Heatley, who specializes in pediatric otolaryngology, says that although doctors in her field used to do sinus flushing in their offices with special equipment, she'd never heard of the neti pot until a recovery room nurse (who was also a yoga enthusiast) suggested she try it with her young patients.
"With sinus surgery, all you can do is make the holes between the sinus and the nose bigger so that, in theory, things drain more easily," she says. "The condition usually came back within a year or two.
After Heatley started using the neti pot, her surgery rate dropped in half.
"And these were kids who had already been through antibiotics, nasal sprays, allergy testing, etc.," she says. "It's not 100 per cent, but it was a huge and significant difference."
In 1997, Heatley founded SinuCleanse, maker of the world's top-selling neti pot. The company, which recently launched a blue-tinted plastic version, also developed SinuCleanse Kids Mist specifically for infants and children.
Dr. Dean Schrader, a Winnipeg naturopathic doctor, says he often recommends the neti pot to help patients with chronic sinusitis and allergies but stresses that relieving symptoms is not the same thing as treating a condition.
"As a naturopath, I'm always trying to get to the root of the problem," says Schrader. "It should be stated that the neti pot can be a very useful tool to decrease congestion, but I'm always wondering what's causing the congestion in the first place."
Dr. Jason Bachewich, another naturopath, calls nasal washing a "band-aid solution" and advises against doing it daily as a preventative measure.
"Ultimately, the body wants to heal itself," he says. "It's completely unnatural to be flushing your nasal cavities with salt water every day. If this is how we are meant to have healthy sinuses, why don't we all live on the ocean?"
The sound of mucous
Our nose and sinuses produce between a pint and a quart of mucous every day.
Blowing your nose creates significant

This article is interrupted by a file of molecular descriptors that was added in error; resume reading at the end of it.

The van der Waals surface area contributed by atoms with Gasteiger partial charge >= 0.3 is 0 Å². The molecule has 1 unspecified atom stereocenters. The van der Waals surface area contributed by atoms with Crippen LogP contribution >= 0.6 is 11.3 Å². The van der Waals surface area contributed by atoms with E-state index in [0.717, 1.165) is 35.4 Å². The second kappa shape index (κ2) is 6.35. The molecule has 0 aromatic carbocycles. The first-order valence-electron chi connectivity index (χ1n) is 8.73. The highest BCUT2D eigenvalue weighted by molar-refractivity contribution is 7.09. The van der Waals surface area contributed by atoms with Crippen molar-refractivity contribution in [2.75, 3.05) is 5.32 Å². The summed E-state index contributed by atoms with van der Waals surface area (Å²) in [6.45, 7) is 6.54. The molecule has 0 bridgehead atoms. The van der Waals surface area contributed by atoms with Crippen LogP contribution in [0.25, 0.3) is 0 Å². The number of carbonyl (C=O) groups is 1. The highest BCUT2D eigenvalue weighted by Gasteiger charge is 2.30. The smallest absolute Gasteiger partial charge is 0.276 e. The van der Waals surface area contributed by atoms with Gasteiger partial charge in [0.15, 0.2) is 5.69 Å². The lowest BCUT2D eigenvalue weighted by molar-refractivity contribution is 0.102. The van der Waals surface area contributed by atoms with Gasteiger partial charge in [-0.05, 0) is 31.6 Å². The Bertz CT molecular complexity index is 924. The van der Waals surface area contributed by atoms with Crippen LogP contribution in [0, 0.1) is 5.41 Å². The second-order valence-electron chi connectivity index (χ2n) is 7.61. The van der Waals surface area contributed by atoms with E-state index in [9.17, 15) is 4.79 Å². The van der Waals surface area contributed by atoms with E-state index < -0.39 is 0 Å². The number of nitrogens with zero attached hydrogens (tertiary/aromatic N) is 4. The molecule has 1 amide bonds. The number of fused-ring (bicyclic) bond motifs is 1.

pressure in the sinuses and nasal cavities -- more than seven times the pressure created by coughing or sneezing. The proper way to do it is gently, one nostril at a time.
Improper nose blowing during a cold can worsen the condition by propelling bacteria and viruses back into the sinus cavities.
Pre-measured packets of nasal-flushing
solutions can be purchased. Otherwise, always use non-iodized salt, such as sea salt or kosher salt, in a neti pot. A pinch of bicarbonate of soda can be added as a buffering agent. It may also help to apply petroleum jelly to the inside of your nose after each washing.
Breathing through your mouth or making
a "k" sound while pouring will prevent
solution from entering the throat.
Antihistamines may temporarily relieve
allergy symptoms, but they also cause
mucous to thicken, impeding its ability to clear out of the nose and sinuses.
One neti pot user's video, How to Irrigate Your Nasal Passages, has attracted nearly a million views on YouTube. In the video (which features a soundtrack with the lyrics "I like to hear the rain come down"), a cartoonist from Ohio who goes by the name Drew demonstrates how to use the neti pot with salt water, then with black coffee and finally with single barrel
Kentucky bourbon. He manages to sputter
an expletive before the camera
suddenly shuts off.